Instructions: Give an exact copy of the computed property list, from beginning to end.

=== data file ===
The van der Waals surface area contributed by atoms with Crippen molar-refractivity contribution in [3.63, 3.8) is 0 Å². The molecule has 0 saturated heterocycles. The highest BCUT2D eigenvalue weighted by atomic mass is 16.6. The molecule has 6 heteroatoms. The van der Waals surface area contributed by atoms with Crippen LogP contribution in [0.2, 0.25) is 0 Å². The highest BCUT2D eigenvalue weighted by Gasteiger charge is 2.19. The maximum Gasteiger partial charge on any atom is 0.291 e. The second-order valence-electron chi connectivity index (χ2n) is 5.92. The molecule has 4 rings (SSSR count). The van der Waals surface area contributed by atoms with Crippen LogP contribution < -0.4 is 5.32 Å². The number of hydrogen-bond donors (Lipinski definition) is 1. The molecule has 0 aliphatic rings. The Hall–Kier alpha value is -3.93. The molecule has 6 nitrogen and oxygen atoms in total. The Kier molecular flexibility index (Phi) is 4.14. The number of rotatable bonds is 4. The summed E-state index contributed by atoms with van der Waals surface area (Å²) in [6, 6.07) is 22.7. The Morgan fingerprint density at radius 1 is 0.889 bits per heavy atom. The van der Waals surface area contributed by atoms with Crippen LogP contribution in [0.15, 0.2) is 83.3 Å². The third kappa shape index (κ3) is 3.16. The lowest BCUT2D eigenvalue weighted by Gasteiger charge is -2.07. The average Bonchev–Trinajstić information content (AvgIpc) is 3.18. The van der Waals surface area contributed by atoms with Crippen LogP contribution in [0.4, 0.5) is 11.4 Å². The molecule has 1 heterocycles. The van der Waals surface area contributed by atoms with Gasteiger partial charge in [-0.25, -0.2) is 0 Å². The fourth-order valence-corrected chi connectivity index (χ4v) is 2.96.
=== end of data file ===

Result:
The van der Waals surface area contributed by atoms with Crippen molar-refractivity contribution in [3.63, 3.8) is 0 Å². The molecule has 0 saturated heterocycles. The highest BCUT2D eigenvalue weighted by atomic mass is 16.6. The molecule has 6 heteroatoms. The van der Waals surface area contributed by atoms with Crippen LogP contribution in [0.2, 0.25) is 0 Å². The highest BCUT2D eigenvalue weighted by Gasteiger charge is 2.19. The maximum Gasteiger partial charge on any atom is 0.291 e. The second-order valence-electron chi connectivity index (χ2n) is 5.92. The molecule has 4 rings (SSSR count). The van der Waals surface area contributed by atoms with Crippen LogP contribution < -0.4 is 5.32 Å². The number of hydrogen-bond donors (Lipinski definition) is 1. The molecule has 0 aliphatic rings. The Hall–Kier alpha value is -3.93. The molecule has 6 nitrogen and oxygen atoms in total. The Kier molecular flexibility index (Phi) is 4.14. The number of rotatable bonds is 4. The summed E-state index contributed by atoms with van der Waals surface area (Å²) in [6, 6.07) is 22.7. The Morgan fingerprint density at radius 1 is 0.889 bits per heavy atom. The van der Waals surface area contributed by atoms with Crippen LogP contribution in [0.15, 0.2) is 83.3 Å². The third kappa shape index (κ3) is 3.16. The lowest BCUT2D eigenvalue weighted by Gasteiger charge is -2.07. The average Bonchev–Trinajstić information content (AvgIpc) is 3.18. The van der Waals surface area contributed by atoms with Crippen LogP contribution in [0.4, 0.5) is 11.4 Å². The molecule has 1 heterocycles. The van der Waals surface area contributed by atoms with Gasteiger partial charge in [-0.25, -0.2) is 0 Å². The fourth-order valence-corrected chi connectivity index (χ4v) is 2.96.